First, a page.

Terrestrial helium is a nonrenewable resource because Earth makes it a lot more slowly than we produce it… What happens if we run out of helium on Earth? Ralph Kramden has the answer:
“Bang zoom… to the Moon!”
14 March 2019
Helium-3: Lunar Gold Fever
Astrophysics | Energy | Nuclear energy | Physics | Space
In 1986, scientists at the Institute of Fusion Technology at the University of Wisconsin estimated that the lunar “soil”, called the regolith, contains one million tons of helium-3 (3He), a material that could be used as fuel to produce energy by nuclear fusion. According to the study, mining it would be a profitable undertaking: the energy produced by the helium-3 would be 250 times greater than that needed to extract this resource from the Moon and transport it to Earth, where the lunar reserves of helium-3 could supply human needs for centuries.
The analysis of the researchers, based on samples collected by the Apollo missions, triggered a fever for this new lunar gold, which would be worth billions of dollars for those who controlled it. However, more than 30 years later, not a single gram has been collected yet, and there are those who say that it will never happen, because —according them— helium-3 has only served to inflate an enormous balloon of unfounded speculation.
The nuclear fusion of light atoms, such as the hydrogen isotopes deuterium (2H) and tritium (3H), has been seen for decades as the energy source of the future, inexhaustible and much less polluting than the fission of heavy atoms such as uranium. However, the technological development needed for it to be a practical and energy-efficient option still keeps researchers busy, and it is not an entirely clean energy: the fusion of deuterium and tritium produces neutrons, particles that cause radioactive contamination and that cannot be contained with electromagnetic fields, since they lack an electrical charge.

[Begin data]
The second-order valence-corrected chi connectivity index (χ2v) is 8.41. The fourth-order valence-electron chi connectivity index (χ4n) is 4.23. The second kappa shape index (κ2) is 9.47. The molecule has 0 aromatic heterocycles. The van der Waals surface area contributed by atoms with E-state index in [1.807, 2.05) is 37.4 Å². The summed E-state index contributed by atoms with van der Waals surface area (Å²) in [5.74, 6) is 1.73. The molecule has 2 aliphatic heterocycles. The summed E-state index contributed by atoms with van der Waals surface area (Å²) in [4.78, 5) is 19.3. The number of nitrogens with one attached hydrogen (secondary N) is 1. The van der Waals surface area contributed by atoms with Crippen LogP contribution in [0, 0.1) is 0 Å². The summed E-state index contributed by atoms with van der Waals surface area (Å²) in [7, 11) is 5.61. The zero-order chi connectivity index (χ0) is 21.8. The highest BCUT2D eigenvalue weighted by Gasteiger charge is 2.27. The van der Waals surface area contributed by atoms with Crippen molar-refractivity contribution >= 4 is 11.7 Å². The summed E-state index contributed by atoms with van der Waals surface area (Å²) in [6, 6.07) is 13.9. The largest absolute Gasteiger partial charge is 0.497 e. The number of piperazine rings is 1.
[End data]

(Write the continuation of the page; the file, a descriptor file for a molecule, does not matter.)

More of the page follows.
Against this, helium-3 (a non-radioactive isotope of the gas used to inflate balloons) offers remarkable advantages: its fusion with deuterium is more efficient than deuterium-tritium and does not release neutrons but protons, which can be easily contained thanks to their positive charge. In addition, it is possible to capture its energy to produce electricity directly, without the need for a water heating process to move turbines, as in current nuclear fission plants.
Let’s go! Apollo 17 astronaut Jack Schmitt has already written up the business plan!
Ball, M. M.; Henry, Mitchell E.; Frezon, Sherwood E.; Petroleum geology of the Anadarko Basin region, Province (115), Kansas, Oklahoma, and Texas; 1991; OFR; 88-450-W.
Brennan, S.T., Rivera, J.L., Varela, B.A., and Park, A.J., 2021, National assessment of helium resources within known natural gas reservoirs: U.S. Geological Survey Scientific Investigations Report 2021–5085, 5 p., https://ift.tt/BnvHthE.
Rose, P R. Petroleum geology of the Palo Duro Basin, Texas Panhandle. United States: N. p., 1986. Web.
Schmitt H (2006) Return to the Moon: exploration, enterprise, and energy in the human settlement of space. Springer, New York
Sorenson, Raymond. (2003). A dynamic model for the Permian Panhandle and Hugoton fields, Western Anadarko basin. Search and Discovery Article #20015. Adapted for online presentation from poster session presented at the 2003 AAPG Mid-Continent Section Meeting, Tulsa, Oklahoma, October 12-14, 2003.
via Watts Up With That?
April 12, 2022 at 08:13AM